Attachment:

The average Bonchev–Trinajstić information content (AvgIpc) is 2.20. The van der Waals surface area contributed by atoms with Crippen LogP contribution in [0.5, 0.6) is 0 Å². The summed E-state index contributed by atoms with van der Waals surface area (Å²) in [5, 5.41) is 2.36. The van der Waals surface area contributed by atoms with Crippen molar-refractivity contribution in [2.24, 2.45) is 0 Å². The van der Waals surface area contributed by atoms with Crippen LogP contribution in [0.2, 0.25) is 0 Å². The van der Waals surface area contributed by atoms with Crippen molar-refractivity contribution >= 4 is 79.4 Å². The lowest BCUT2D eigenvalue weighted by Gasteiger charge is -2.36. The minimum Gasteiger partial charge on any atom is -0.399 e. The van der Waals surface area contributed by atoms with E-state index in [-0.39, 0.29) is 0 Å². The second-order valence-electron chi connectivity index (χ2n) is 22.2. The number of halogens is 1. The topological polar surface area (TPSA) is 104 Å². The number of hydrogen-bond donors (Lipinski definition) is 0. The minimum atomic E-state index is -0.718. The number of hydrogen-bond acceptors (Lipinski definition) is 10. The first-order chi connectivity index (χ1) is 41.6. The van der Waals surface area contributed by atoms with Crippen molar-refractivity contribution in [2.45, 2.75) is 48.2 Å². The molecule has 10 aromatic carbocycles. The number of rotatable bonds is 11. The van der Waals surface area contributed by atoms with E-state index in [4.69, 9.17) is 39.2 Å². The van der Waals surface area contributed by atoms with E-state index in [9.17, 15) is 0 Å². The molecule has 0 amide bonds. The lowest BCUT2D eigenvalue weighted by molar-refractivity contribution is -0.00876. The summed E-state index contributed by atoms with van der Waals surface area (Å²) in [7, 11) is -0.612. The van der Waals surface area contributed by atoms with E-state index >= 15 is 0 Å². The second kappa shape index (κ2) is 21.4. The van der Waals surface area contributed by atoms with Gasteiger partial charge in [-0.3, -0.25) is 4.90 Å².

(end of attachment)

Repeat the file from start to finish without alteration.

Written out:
The average Bonchev–Trinajstić information content (AvgIpc) is 2.20. The van der Waals surface area contributed by atoms with Crippen LogP contribution in [0.5, 0.6) is 0 Å². The summed E-state index contributed by atoms with van der Waals surface area (Å²) in [5, 5.41) is 2.36. The van der Waals surface area contributed by atoms with Crippen molar-refractivity contribution in [2.24, 2.45) is 0 Å². The van der Waals surface area contributed by atoms with Crippen LogP contribution in [0.2, 0.25) is 0 Å². The van der Waals surface area contributed by atoms with Crippen molar-refractivity contribution >= 4 is 79.4 Å². The lowest BCUT2D eigenvalue weighted by Gasteiger charge is -2.36. The minimum Gasteiger partial charge on any atom is -0.399 e. The van der Waals surface area contributed by atoms with E-state index in [-0.39, 0.29) is 0 Å². The second-order valence-electron chi connectivity index (χ2n) is 22.2. The number of halogens is 1. The topological polar surface area (TPSA) is 104 Å². The number of hydrogen-bond donors (Lipinski definition) is 0. The minimum atomic E-state index is -0.718. The number of hydrogen-bond acceptors (Lipinski definition) is 10. The first-order chi connectivity index (χ1) is 41.6. The van der Waals surface area contributed by atoms with Crippen molar-refractivity contribution in [2.45, 2.75) is 48.2 Å². The molecule has 10 aromatic carbocycles. The number of rotatable bonds is 11. The van der Waals surface area contributed by atoms with E-state index in [4.69, 9.17) is 39.2 Å². The van der Waals surface area contributed by atoms with E-state index in [9.17, 15) is 0 Å². The molecule has 0 amide bonds. The lowest BCUT2D eigenvalue weighted by molar-refractivity contribution is -0.00876. The summed E-state index contributed by atoms with van der Waals surface area (Å²) in [7, 11) is -0.612. The van der Waals surface area contributed by atoms with E-state index >= 15 is 0 Å². The second kappa shape index (κ2) is 21.4. The van der Waals surface area contributed by atoms with Gasteiger partial charge in [-0.3, -0.25) is 4.90 Å².